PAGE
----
Some more good stuff from Jonathan Pennington’s Reading the Gospels Wisely on the importance ofstudying the history of the interpretation of the biblical text:
“Any time we think we have come up with a new and insightful interpretation, the odds are that someone has already had this insight and expressed it better; conversely, if we do arrive at an entirely new interpretation, then chances are, if none of the tens of thousands of students of Scripture have ever seen things that way, that interpretation may have serious weaknesses and blind spots.”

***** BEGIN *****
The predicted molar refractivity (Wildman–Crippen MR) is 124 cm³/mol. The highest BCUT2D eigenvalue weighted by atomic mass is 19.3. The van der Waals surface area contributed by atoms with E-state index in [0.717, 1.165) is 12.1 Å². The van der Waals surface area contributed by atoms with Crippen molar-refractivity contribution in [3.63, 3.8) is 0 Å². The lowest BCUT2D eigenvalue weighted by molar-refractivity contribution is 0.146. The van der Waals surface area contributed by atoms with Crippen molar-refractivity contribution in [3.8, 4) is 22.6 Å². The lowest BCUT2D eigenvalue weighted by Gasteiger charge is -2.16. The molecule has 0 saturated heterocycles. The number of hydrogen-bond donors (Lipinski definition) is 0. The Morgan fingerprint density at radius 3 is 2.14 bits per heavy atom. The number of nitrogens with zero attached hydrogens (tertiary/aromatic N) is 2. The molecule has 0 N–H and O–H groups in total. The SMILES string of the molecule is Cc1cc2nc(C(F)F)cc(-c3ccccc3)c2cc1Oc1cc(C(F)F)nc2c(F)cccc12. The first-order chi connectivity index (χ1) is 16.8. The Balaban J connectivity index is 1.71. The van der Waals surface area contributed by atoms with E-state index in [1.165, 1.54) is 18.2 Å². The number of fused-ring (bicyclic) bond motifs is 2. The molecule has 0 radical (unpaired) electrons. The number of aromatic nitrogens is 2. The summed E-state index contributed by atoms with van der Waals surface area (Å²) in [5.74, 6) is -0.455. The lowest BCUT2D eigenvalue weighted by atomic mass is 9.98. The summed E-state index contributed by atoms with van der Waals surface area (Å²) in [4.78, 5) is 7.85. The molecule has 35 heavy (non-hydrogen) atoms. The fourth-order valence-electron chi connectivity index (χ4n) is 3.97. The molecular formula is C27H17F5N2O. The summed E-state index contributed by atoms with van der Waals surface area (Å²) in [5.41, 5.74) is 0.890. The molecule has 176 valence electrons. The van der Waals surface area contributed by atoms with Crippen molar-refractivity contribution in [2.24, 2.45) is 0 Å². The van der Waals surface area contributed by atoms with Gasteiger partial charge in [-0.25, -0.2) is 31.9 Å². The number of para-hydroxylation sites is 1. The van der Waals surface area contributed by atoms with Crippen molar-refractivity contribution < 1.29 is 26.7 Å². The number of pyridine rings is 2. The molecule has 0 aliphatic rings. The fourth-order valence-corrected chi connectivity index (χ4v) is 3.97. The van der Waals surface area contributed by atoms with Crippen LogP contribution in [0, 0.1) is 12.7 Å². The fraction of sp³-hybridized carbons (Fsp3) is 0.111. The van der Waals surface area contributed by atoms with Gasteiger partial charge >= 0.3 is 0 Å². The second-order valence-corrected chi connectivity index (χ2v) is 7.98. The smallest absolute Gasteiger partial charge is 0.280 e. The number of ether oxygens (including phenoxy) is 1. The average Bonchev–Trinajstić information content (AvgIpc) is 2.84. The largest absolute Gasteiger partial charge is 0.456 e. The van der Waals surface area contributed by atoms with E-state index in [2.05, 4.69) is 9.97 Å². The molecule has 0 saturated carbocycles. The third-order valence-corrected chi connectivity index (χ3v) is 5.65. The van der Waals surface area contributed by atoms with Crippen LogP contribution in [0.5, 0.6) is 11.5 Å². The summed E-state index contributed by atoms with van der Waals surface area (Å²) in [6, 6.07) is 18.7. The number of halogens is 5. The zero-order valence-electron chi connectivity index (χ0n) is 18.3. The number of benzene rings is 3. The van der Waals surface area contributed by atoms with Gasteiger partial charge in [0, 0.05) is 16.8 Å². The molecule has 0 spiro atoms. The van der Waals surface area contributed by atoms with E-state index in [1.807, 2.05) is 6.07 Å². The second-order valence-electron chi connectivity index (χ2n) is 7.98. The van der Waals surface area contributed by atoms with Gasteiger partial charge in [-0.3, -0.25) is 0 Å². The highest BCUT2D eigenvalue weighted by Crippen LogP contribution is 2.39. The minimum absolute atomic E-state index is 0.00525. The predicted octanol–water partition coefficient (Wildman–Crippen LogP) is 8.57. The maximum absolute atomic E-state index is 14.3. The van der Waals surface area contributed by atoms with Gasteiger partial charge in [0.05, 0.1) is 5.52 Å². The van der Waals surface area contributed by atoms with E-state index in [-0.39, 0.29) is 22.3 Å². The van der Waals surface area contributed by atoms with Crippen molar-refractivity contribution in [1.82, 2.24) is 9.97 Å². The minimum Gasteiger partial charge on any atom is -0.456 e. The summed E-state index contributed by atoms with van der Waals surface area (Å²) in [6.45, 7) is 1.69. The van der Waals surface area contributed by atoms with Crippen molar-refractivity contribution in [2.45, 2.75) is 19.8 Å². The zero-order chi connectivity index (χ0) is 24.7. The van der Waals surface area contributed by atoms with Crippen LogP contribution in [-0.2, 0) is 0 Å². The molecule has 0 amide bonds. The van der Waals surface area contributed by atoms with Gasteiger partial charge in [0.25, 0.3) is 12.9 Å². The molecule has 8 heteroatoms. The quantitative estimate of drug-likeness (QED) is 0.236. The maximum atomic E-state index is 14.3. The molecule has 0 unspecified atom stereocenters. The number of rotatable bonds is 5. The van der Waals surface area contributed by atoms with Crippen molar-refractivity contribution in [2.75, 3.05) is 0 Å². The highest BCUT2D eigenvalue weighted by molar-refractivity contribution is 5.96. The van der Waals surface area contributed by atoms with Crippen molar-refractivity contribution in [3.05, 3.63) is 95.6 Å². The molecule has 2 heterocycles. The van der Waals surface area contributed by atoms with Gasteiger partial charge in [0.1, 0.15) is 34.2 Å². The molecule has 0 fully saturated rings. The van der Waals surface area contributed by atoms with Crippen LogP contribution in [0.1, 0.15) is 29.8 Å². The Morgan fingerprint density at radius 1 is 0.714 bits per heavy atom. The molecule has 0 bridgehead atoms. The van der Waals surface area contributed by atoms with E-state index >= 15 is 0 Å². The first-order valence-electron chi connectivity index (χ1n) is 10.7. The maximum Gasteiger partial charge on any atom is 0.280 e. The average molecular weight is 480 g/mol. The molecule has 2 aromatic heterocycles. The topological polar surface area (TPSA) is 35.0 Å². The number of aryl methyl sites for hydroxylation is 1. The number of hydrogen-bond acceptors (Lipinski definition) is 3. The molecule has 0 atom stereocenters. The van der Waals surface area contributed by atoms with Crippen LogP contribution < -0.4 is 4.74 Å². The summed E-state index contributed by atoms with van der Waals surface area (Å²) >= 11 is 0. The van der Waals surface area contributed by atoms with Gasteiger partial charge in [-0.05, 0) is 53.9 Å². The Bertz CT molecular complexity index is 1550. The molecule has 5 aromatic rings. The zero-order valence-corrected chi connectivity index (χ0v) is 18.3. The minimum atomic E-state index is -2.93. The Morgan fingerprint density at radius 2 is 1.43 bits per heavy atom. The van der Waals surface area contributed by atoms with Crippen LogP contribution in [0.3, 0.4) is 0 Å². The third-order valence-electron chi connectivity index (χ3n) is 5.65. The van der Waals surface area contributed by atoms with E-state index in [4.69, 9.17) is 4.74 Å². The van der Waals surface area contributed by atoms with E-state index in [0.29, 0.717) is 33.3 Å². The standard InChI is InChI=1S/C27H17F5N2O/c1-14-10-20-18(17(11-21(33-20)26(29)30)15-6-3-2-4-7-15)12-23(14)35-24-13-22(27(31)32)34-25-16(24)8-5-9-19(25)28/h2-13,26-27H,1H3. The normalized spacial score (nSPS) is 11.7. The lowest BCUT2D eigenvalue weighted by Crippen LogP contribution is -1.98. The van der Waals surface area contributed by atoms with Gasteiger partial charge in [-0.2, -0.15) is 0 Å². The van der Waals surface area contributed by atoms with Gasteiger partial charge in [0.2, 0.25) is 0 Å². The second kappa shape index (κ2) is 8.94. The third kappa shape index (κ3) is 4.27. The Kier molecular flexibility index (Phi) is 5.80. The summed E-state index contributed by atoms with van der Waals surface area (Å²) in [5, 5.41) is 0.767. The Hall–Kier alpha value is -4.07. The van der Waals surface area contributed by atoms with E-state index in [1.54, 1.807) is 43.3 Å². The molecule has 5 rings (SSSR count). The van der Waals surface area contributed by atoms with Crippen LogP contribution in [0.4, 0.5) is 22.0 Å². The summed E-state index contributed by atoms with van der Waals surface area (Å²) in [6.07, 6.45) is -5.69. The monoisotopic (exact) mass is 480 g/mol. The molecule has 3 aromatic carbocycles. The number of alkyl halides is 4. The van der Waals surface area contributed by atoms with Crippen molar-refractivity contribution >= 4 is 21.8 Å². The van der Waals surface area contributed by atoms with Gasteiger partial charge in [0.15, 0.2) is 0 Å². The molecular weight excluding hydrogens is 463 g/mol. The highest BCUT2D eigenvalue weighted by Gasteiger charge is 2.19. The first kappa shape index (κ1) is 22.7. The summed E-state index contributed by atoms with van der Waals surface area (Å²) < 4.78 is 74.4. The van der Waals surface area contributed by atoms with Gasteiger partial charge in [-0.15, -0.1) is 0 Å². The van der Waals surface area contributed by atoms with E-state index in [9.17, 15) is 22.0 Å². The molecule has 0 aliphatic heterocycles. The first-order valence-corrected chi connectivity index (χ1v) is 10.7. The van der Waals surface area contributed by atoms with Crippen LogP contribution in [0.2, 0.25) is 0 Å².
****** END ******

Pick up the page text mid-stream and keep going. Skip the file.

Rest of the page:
So basically, if you’re reading Scripture and feel like you’ve come upon a new and brilliant interpretation of a verse or passage that you’ve never heard before, do a little research: most likely someone else has already developed that same interpretation and has done so in a better and more thorough way. And that’s a good thing, because it leads to a deeper understanding of the Bible.
And it’s also possible (though unlikely) that your research will show that you have, indeed, come up with a new interpretation that no one else has ever thought of before. If that’s the case, your new interpretation is most likely flawed.
Either way, I think researching and reading the interpretive views of others is helpful in determining accuracy, and also leads to humility as well. Both are good things.